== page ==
Many of the 3D objects in FlexSim Library come pre-programmed with some basic animations. While those animations are generally enough for most simulations, you can also create your own custom animations for FlexSim objects and your custom 3D objects.
You can use the Animation Creator tool to create these custom animations. Using the Animation Creator you can:
The following are some important terms you'll need to know in order to use the Animation Creator:
An animation is a sequence of object movements that are triggered at various points in a simulation run. You can animate any object that is capable of moving throughout the model or interacting with flow items, such as task executers or fixed resources. In FlexSim, animations are made up of: 1) components and 2) keyframes, which are defined in the following sections.
Components are 3D shapes that comprise an object. These shapes can be combined together and be positioned in such a way that looks like movement when an animation is run. The standard FlexSim objects generally come pre-programmed with at least one component, but some might have more. You can also add a custom component to a standard FlexSim object.
The following image shows a custom component that has been added to the Operator's Walk Loaded animation:
A keyframe is a drawing of an object that defines the starting and ending point of an animation segment. A component keyframe consists of a set of values that define the component's properties such as its position, size, rotation, shape, color, etc. In other words, keyframes are the saved values for different properties of a given set of components.
Usually, you will put two or more keyframes on a timeline to define the beginning and end of an animation segment. Although keyframes typically define the beginning and end of an animation, you should also put keyframes any place that marks a major movement between components. See the example in the following section about tweening for more information.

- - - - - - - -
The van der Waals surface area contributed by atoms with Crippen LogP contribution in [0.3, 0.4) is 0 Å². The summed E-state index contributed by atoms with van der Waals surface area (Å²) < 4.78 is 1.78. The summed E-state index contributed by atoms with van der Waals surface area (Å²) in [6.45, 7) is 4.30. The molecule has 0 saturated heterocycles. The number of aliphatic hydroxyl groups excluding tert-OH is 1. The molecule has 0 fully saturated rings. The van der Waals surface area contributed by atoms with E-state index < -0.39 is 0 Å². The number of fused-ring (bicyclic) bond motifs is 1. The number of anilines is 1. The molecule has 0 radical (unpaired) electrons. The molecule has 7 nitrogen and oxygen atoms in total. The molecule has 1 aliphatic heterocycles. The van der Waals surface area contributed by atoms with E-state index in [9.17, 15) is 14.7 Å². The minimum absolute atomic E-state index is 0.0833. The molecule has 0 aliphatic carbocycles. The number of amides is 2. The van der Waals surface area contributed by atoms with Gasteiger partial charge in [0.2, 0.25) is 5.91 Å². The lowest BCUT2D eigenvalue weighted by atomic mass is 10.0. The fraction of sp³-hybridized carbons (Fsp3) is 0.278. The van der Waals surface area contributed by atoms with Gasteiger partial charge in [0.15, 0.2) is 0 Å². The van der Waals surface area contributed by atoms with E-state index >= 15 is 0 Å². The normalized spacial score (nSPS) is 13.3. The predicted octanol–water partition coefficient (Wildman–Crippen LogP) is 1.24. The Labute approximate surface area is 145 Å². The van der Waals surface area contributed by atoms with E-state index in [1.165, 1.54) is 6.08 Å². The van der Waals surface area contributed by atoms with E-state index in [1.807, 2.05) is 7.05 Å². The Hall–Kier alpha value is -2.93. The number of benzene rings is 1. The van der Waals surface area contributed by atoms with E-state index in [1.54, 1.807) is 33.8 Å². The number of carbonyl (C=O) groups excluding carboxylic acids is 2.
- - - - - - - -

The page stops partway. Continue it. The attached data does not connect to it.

Tweening is when FlexSim automatically creates the animation transitions between two keyframes. FlexSim has the capability to tween two components based on many different factors such as an object's position, rotation, size, color, etc. For example, imagine you want to animate a cube component that will change from blue to red in about 5 seconds, as illustrated in the following image:
The timeline for this kind of animation would look approximately like the following image:
Notice that in this timeline, the cube had a keyframe at time 0. On this keyframe, the cube's color component is set to blue. There is a second keyframe at time 5 where the color is set to red. While the animation is running, FlexSim will automatically tween the colors, which means that it will create all the transitional colors between time 0 and 5. In other words, you don't have to manually create a purple color halfway through the animation because FlexSim will do it for you when it tweens the two keyframes.
As a general rule, you should try to put keyframes in places that mark the begining and end of a major movement. For example, let's say you wanted to animate an operator walking. The first keyframe should be the position the operator starts from (perhaps a standing position) and the next keyframe might be the right leg extended and so forth. FlexSim will then automatically generate a smooth transition between the keyframes to create the illusion of leg movement during a simulation run.
A surrogate is a special kind of component that will be replaced visually by another object (such as a flow item) when an animation is running in the simulation model. It acts like a placeholder for another object in an animation. Whereas components are part of an animation visually (meaning it will show up in animation), a surrogate can be visually replaced by another object.
The most common reason for turning a component into a surrogate is to change the animation of a flow item while it is being handled by one of the fixed resources or task executers during a simulation run. Once a component has been converted to a surrogate in the animation creator, it can be used to change a flow item's position, size, or rotation in an animation while a fixed resource or task executer is handling it. When the fixed resource or task executer begins handling the flow item, the flow item's shape will be replaced by the shape indicated in the Draw Surrogate menu in the surrogate's Quick Properties.
For example, in the following image, you'll see that a surrogate (a cube) has been added to a processor's animation:
In this example, the cube will be replaced by the flow item box shape when it enters the processor because that is what was selected in the Draw Surrogate menu. If the Draw Surrogate menu instead had been set to None, the flow item will change to the shape of the surrogate object (a cube) when it enters the processor. The flow item will then adopt the same position, size, or rotation coordinates that were used in the surrogate's animation.